I can’t tell you the number of times I’ve been asked by people “What about socialization?” or something to that effect. Depending on the tone of the person asking I’ve responded in different ways. My answer has also changed as the kids have gotten older.
These days in answering that question I often start with my own thoughts about socialization… “well, I want the kids to be good listeners, polite, well-rounded, self-confident and sociable. My kids have so many different opportunities to socialize and be around other people of all ages that our family finds it to be a non-issue.”
Preschool Years: When we first started homeschooling (or not going the public school route), my kids were 4 and 2 and ED was a baby. In Australia preschool is state-funded (with teachers who are academically trained teachers) so all of my friends sent their kids to preschool. All of them! That was the most difficult transition for us as homeschoolers. We weren’t doing the traditional thing and yet my family was still too young really to join in with the few homeschool families there were in our town because their kids were quite a bit older. We did lots and lots of hands-on activities and things as a family and I jumped a bit more into academics (doing largely Montessori preschool at home) because there was a huge (for me) gap left by my close-knit group of friends. Play-dates were harder to come by and we tried to squeeze in weekend playdates. We did the few activities we could — kindermusik, swim lessons — and I took the kids out lots and lots to go hiking and exploring.
Lots of things changed when we moved to the U.S. The kids were a bit older (2, 4, 6) and we found that there was a huge homeschool population here. Suddenly, we had to make sure we didn’t overbook ourselves! The kids are involved in a wide range of activities… they’ve dabbled in gymnastics, children’s choir, soccer, dance, parkour, art class, music class, nature class, homeschool PE and swim classes, homeschool playdates (playdates with public school friends too!), community volunteering, and library sponsored activities. Some activities are free, some we’ve paid for.
As for the classroom setting itself, I agree that homeschooling does not look like the classroom setting but in some ways I think my kids are freer to talk, discuss, explore things academically. I *do* have to keep them on track when we’re talking about things, but I find I’m not battling the whispering and daydreaming that I did as a classroom teacher. When there are just two or three sitting next to you, you know immediately if one of them is not tuned in!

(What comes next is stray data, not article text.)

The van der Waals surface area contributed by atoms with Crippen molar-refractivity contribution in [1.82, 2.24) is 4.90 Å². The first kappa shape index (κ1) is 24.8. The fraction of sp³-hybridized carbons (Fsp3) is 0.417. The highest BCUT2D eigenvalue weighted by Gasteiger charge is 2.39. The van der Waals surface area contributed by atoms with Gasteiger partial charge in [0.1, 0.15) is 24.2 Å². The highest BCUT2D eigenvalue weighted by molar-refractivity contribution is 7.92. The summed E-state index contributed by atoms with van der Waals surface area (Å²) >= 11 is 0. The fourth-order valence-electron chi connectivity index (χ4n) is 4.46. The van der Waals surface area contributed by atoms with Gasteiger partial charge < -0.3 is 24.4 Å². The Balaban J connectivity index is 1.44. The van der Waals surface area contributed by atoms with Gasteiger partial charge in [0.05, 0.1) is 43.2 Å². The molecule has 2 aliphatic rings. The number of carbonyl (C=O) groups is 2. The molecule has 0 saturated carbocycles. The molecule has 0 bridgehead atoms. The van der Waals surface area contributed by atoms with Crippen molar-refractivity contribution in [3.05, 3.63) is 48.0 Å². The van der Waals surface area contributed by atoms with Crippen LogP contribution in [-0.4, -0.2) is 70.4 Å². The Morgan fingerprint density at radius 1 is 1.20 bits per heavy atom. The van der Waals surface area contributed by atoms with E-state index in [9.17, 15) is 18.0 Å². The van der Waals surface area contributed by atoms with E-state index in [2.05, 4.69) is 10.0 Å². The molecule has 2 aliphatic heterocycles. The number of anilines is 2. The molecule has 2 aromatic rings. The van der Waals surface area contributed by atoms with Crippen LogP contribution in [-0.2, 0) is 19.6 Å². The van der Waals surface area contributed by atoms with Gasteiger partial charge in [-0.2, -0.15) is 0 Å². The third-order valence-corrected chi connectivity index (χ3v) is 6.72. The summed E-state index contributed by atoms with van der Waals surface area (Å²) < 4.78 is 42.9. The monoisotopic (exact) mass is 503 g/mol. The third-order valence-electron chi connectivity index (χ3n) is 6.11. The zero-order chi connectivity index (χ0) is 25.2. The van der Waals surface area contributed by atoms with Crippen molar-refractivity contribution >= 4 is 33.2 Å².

My kids have lots of friends and we make efforts to get together regularly to foster those friendships. They are respectful to their coaches and other adults. I’m told they listen really well (at home? well let’s put it this way — they’re kids!).
Some people wonder if homeschooled kids are too sheltered… but (unfortunately) my kids have had to deal with various issues along the way. We’ve had long conversations about bullying (LD’s best friend was bullied at gymnastics), theft (someone stole something from LD at camp) and other things. And we have our fair-share of conversations about the poor behavior, rude or disrespectful comments, and bad language. In a way I feel I’m at an advantage because I try to address these right away and make it clear that some language is not appropriate in our family.
One advantage homeschoolers have is the ability to interact with people of all ages. My nieces and nephews (also homeschoolers) are wonderful with their young cousins. My kids have friends of all ages… and have had the opportunity be with adults in the community as well.
I find socialization not to be a pressing issue as a homeschooling family, though like most every parent I worry about my kids being responsible (doing their chores and helping when asked), not whining, being respectful to the adults around them, and listening/following through with things (DD–will you ever put your shoes away rather than tossing them off here-and-there?!!).
There’s a really interesting article in the Washington Times, Homeschooling: Socialization Not a Problem which has some really fascinating details from a Canadian study of homeschoolers who are now adults.
More recently I wrote this post: What about the Social Aspects of Homeschooling? which gives dozens of ways homeschooled students can socialize with their peers.
Don’t miss this important post: How Do I Get Started Homeschooling? which links to all the posts in that series.
Homeschool Questions Answered: What does a typical homeschool day look like?
To Homeschool You Need
Advice to New Homeschoolers
Homeschool Questions Answered: Why do people homeschool?
What has surprised you most about homeschooling?